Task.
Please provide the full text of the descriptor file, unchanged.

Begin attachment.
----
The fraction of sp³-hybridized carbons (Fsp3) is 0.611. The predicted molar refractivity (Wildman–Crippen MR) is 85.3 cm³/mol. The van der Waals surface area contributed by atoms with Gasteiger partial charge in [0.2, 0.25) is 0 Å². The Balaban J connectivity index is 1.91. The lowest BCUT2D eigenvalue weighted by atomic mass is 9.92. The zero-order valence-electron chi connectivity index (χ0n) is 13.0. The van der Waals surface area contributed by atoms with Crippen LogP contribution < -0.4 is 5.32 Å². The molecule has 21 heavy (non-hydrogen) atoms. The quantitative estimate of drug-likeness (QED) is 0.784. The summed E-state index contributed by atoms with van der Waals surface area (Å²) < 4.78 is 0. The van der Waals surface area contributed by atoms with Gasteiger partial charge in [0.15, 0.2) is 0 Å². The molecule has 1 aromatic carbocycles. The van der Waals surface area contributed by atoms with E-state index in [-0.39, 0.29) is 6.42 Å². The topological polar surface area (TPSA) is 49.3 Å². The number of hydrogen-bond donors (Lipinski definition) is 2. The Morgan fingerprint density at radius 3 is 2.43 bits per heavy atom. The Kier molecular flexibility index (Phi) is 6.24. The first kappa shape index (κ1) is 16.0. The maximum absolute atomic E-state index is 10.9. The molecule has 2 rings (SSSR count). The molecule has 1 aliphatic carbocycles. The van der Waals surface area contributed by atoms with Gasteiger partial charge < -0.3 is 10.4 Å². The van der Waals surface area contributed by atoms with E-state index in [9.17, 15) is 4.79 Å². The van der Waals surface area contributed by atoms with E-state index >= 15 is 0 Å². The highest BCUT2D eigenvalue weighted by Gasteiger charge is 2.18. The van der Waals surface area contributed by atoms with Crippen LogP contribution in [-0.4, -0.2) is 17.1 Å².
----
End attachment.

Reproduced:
The fraction of sp³-hybridized carbons (Fsp3) is 0.611. The predicted molar refractivity (Wildman–Crippen MR) is 85.3 cm³/mol. The van der Waals surface area contributed by atoms with Gasteiger partial charge in [0.2, 0.25) is 0 Å². The Balaban J connectivity index is 1.91. The lowest BCUT2D eigenvalue weighted by atomic mass is 9.92. The zero-order valence-electron chi connectivity index (χ0n) is 13.0. The van der Waals surface area contributed by atoms with Crippen LogP contribution < -0.4 is 5.32 Å². The molecule has 21 heavy (non-hydrogen) atoms. The quantitative estimate of drug-likeness (QED) is 0.784. The summed E-state index contributed by atoms with van der Waals surface area (Å²) < 4.78 is 0. The van der Waals surface area contributed by atoms with Gasteiger partial charge in [0.15, 0.2) is 0 Å². The molecule has 1 aromatic carbocycles. The van der Waals surface area contributed by atoms with E-state index in [-0.39, 0.29) is 6.42 Å². The topological polar surface area (TPSA) is 49.3 Å². The number of hydrogen-bond donors (Lipinski definition) is 2. The Morgan fingerprint density at radius 3 is 2.43 bits per heavy atom. The Kier molecular flexibility index (Phi) is 6.24. The first kappa shape index (κ1) is 16.0. The maximum absolute atomic E-state index is 10.9. The molecule has 2 rings (SSSR count). The molecule has 1 aliphatic carbocycles. The van der Waals surface area contributed by atoms with Gasteiger partial charge < -0.3 is 10.4 Å². The van der Waals surface area contributed by atoms with E-state index in [9.17, 15) is 4.79 Å². The van der Waals surface area contributed by atoms with E-state index >= 15 is 0 Å². The highest BCUT2D eigenvalue weighted by Gasteiger charge is 2.18. The van der Waals surface area contributed by atoms with Crippen LogP contribution in [-0.4, -0.2) is 17.1 Å².